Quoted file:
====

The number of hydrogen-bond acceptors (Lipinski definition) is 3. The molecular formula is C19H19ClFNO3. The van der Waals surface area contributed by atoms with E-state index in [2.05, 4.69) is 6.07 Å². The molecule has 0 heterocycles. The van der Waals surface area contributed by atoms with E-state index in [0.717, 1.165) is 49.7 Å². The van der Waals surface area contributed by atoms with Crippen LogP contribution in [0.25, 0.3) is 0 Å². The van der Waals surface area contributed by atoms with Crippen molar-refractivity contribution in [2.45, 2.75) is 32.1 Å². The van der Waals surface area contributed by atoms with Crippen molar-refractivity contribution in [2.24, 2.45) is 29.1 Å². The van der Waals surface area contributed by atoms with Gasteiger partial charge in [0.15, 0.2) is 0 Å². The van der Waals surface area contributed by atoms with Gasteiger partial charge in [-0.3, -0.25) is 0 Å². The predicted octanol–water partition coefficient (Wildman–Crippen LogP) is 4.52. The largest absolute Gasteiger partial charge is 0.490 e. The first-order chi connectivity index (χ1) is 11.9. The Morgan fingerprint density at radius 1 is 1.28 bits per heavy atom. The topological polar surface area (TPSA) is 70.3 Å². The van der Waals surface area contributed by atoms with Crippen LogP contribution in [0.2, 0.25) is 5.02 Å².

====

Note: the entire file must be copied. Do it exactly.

The number of hydrogen-bond acceptors (Lipinski definition) is 3. The molecular formula is C19H19ClFNO3. The van der Waals surface area contributed by atoms with E-state index in [2.05, 4.69) is 6.07 Å². The molecule has 0 heterocycles. The van der Waals surface area contributed by atoms with E-state index in [0.717, 1.165) is 49.7 Å². The van der Waals surface area contributed by atoms with Crippen LogP contribution in [0.25, 0.3) is 0 Å². The van der Waals surface area contributed by atoms with Crippen molar-refractivity contribution in [2.45, 2.75) is 32.1 Å². The van der Waals surface area contributed by atoms with Crippen molar-refractivity contribution in [2.24, 2.45) is 29.1 Å². The van der Waals surface area contributed by atoms with Gasteiger partial charge in [0.15, 0.2) is 0 Å². The van der Waals surface area contributed by atoms with Gasteiger partial charge in [-0.3, -0.25) is 0 Å². The predicted octanol–water partition coefficient (Wildman–Crippen LogP) is 4.52. The largest absolute Gasteiger partial charge is 0.490 e. The first-order chi connectivity index (χ1) is 11.9. The Morgan fingerprint density at radius 1 is 1.28 bits per heavy atom. The topological polar surface area (TPSA) is 70.3 Å². The van der Waals surface area contributed by atoms with Crippen LogP contribution in [0.2, 0.25) is 5.02 Å².